Product Type: Sony headphones
Newest Review: ... buy such an item but like I said they are widely available online and you won't have to hunt them down. ==Look and Design== The overall... more
A Nearly Perfect Sound from Sony
Sony MDR V300
Member Name: Nar2
Sony MDR V300
Advantages: Adjustable cups perfect for any DJ, nice bass, very comfortable, lightweight, a bargain at £20.
Disadvantages: Different prices, can be too expensive, plastic quality not great, Leaks sound,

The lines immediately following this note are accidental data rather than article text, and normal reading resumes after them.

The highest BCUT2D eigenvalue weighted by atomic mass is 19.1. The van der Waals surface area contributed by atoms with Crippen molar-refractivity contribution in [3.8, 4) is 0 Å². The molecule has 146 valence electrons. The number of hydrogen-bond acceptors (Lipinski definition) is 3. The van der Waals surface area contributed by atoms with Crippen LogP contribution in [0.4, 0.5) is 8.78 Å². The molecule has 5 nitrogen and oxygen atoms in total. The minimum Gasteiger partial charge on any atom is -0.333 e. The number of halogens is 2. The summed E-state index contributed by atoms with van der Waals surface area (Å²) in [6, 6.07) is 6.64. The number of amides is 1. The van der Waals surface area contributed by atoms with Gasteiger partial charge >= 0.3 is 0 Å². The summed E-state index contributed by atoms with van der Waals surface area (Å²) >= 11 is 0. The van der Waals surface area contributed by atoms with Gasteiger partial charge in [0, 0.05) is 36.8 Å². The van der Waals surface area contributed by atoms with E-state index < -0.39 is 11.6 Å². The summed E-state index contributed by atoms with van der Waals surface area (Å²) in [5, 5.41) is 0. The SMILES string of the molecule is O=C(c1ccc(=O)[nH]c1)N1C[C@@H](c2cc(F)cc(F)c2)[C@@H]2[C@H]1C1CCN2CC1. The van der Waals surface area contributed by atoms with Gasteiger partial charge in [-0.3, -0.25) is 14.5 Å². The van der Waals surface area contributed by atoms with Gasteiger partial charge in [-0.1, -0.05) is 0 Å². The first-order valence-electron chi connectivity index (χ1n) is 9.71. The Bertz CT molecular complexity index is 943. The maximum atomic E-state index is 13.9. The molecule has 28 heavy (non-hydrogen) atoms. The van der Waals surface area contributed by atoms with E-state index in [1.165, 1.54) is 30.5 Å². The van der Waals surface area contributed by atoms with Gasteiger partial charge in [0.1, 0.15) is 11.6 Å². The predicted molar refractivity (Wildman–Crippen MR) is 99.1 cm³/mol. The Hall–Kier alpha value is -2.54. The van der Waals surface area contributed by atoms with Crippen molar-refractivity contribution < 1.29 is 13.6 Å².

John Lewis came to my rescue initially as to what to try and get since they are the only store that seems to be open later than anyone else in Edinburgh and being so handy near to my flat and work it seemed the obvious choice at the time. The trouble was when I got there the headphones I had in mind the cheap ones seemed to be out of stock! Despite this I eventually chose out of a lengthy pricey range of headphones on sale, Sony's MDR-V300 large silver cup headphones that came in at a reasonable £19-99 and at the time I was really attracted by the silver look and smaller head phone cup size compared to the standard large types you can usually find. However this isn't my first foray with Sony headphones, the last pair were similar to these on look and design but proved to be disappointing with the shocking sound quality and lack of bass. Have things moved on?